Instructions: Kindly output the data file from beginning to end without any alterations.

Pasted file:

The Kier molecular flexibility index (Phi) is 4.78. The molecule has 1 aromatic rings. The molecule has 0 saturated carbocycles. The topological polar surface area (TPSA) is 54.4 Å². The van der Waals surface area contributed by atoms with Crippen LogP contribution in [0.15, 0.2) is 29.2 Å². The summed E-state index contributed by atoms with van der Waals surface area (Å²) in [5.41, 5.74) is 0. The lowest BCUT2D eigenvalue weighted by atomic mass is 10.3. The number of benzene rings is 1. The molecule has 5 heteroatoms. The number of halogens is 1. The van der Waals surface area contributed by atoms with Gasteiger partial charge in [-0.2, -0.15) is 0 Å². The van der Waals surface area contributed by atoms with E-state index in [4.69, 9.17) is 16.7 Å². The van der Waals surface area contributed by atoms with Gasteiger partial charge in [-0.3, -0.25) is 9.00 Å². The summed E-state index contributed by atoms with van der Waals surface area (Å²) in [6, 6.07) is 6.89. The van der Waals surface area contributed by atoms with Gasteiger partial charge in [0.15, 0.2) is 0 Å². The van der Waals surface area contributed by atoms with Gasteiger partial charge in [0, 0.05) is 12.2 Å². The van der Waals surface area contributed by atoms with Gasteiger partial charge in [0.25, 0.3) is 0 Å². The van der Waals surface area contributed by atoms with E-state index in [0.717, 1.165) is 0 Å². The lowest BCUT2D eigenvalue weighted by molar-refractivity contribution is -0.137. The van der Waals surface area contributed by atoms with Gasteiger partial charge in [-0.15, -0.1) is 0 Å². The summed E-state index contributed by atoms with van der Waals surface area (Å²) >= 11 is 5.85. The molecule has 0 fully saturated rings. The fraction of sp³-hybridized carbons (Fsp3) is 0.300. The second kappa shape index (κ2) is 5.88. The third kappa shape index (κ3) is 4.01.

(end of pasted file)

The Kier molecular flexibility index (Phi) is 4.78. The molecule has 1 aromatic rings. The molecule has 0 saturated carbocycles. The topological polar surface area (TPSA) is 54.4 Å². The van der Waals surface area contributed by atoms with Crippen LogP contribution in [0.15, 0.2) is 29.2 Å². The summed E-state index contributed by atoms with van der Waals surface area (Å²) in [5.41, 5.74) is 0. The lowest BCUT2D eigenvalue weighted by atomic mass is 10.3. The number of benzene rings is 1. The molecule has 5 heteroatoms. The number of halogens is 1. The van der Waals surface area contributed by atoms with Gasteiger partial charge in [-0.2, -0.15) is 0 Å². The van der Waals surface area contributed by atoms with E-state index in [4.69, 9.17) is 16.7 Å². The van der Waals surface area contributed by atoms with Gasteiger partial charge in [-0.3, -0.25) is 9.00 Å². The summed E-state index contributed by atoms with van der Waals surface area (Å²) in [6, 6.07) is 6.89. The van der Waals surface area contributed by atoms with Gasteiger partial charge in [0.15, 0.2) is 0 Å². The van der Waals surface area contributed by atoms with Gasteiger partial charge in [0, 0.05) is 12.2 Å². The van der Waals surface area contributed by atoms with Gasteiger partial charge in [0.25, 0.3) is 0 Å². The van der Waals surface area contributed by atoms with E-state index in [0.717, 1.165) is 0 Å². The lowest BCUT2D eigenvalue weighted by molar-refractivity contribution is -0.137. The van der Waals surface area contributed by atoms with Gasteiger partial charge in [-0.15, -0.1) is 0 Å². The summed E-state index contributed by atoms with van der Waals surface area (Å²) >= 11 is 5.85. The molecule has 0 fully saturated rings. The fraction of sp³-hybridized carbons (Fsp3) is 0.300. The second kappa shape index (κ2) is 5.88. The third kappa shape index (κ3) is 4.01.